Fruits and Vegetables Worth Smiling Over
Diet plays a vital role in your oral health. Sugar, candy, and simple carbohydrates all contribute weight gain. They may also cause tooth decay and gum disease. A balanced diet that includes servings of fruits and vegetables can help you maintain your oral health for a number of reasons.
For one, they’re chock full of nutrients for healthy teeth and gums. Not to mention, tooth decay is usually caused by going long periods of the day with food particles trapped in your teeth and gums. You can help defend against oral health issues by finishing every meal with raw fruit and veggies, because their high concentrations of water rinse away bacteria.
The fibrous skins of raw veggies and fruits help knock plaque loose. However, some fruits and vegetables are better for your oral health than others.
5 Kinds of Fruits & Vegetables & How They Affect Your Dental Health
All in all, fruits and vegetables are better for your oral health than processed sugar and simple carbohydrates. As you’d expect, different types of fruits and vegetables affect your oral health in separate ways.
For instance, vegetables tend to be better for fighting against tooth decay, because they’re more fibrous and have less sugar. Highly acidic fruit, such as blueberries and cranberries, can harm your enamel when consumed in high quantities, but can also be good for your gum health.
Here are 5 great snacks to improve your dental health:
Apples. It turns out that an apple a day might keep gum disease away. Apples have a hard fibrous skin, making them a good snack for in-between or after meals. While it’s not a substitute for brushing and flossing, an apple can help keep your teeth clean after a meal. The thick skin naturally scrapes away bacteria, and the increased saliva production washes away loose food particles.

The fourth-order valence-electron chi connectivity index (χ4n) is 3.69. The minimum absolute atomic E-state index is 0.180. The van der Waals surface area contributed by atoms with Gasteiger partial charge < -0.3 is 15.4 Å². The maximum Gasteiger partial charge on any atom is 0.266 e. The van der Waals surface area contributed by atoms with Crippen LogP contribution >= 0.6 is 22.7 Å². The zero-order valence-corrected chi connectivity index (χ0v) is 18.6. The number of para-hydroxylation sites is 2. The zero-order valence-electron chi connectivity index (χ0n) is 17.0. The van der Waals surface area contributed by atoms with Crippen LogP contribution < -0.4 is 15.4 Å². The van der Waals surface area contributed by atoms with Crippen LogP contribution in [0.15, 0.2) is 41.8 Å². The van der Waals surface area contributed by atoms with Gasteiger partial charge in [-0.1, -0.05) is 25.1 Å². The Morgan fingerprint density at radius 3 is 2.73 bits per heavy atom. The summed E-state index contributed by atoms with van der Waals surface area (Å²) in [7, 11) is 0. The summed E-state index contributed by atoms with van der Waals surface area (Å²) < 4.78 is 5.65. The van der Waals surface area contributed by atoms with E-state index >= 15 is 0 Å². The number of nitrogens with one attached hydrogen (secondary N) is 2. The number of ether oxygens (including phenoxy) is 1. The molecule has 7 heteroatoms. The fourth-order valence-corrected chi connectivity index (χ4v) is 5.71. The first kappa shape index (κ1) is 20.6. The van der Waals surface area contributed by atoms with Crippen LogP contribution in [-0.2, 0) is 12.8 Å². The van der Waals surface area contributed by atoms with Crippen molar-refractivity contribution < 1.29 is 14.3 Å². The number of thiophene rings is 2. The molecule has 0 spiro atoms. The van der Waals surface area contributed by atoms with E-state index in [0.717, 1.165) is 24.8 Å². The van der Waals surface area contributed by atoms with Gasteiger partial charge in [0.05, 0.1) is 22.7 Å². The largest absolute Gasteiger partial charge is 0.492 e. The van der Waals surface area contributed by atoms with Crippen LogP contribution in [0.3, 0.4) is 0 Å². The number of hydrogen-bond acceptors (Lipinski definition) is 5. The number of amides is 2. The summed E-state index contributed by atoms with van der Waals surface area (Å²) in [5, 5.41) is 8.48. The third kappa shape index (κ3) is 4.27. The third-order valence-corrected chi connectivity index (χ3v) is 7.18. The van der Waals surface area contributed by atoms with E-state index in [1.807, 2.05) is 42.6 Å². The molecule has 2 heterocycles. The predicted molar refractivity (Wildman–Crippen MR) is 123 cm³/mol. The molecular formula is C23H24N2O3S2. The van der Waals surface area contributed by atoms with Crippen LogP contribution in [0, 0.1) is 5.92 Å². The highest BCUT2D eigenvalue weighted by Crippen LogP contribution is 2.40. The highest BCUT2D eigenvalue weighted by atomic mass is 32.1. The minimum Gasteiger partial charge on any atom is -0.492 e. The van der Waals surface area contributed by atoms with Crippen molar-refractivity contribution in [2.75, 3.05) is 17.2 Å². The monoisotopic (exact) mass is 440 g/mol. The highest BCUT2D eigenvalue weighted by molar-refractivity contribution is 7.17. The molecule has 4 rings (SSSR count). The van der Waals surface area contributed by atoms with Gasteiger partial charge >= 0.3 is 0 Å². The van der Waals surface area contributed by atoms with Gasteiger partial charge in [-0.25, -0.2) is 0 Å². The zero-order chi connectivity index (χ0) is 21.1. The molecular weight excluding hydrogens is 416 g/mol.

Chewing the hard skin of an apple also stimulates the blood flow to your gums. This helps fight gum disease causing bacteria. Even though apples have natural sugars in them, they stimulate saliva production. This helps reduce your mouth’s acidity and evens out the pH.
Citrusy Fruits: Pineapples, Tomatoes, Grapefruit, Oranges, and More. As we mentioned earlier, you should be wary of citrus fruits. The citric acid in oranges, tomatoes, and pineapples could eat away your enamel if you let it sit on your teeth too long. This means, sucking on a lemon after a meal isn’t the best idea when it comes to preserving tooth enamel.
However, citrusy fruits are high in vitamin C. Patients with vitamin C deficiencies are more susceptible to gum disease. Getting your daily intake of vitamin C can keep your gums and overall dental health in good shape.
Raw cucumbers are another great fruit to incorporate into your diet, because they’re high in Vitamin C, have fibrous skin to brush away plaque, and their hydrating effects can stimulate saliva production. If you don’t like the taste of raw vegetables, you can try making your vegetables into a tasty meal, like a medley of cucumber, tomato, and mozzarella salad. Studies show that cheese can raise the mouth’s pH to lower your risk of tooth decay.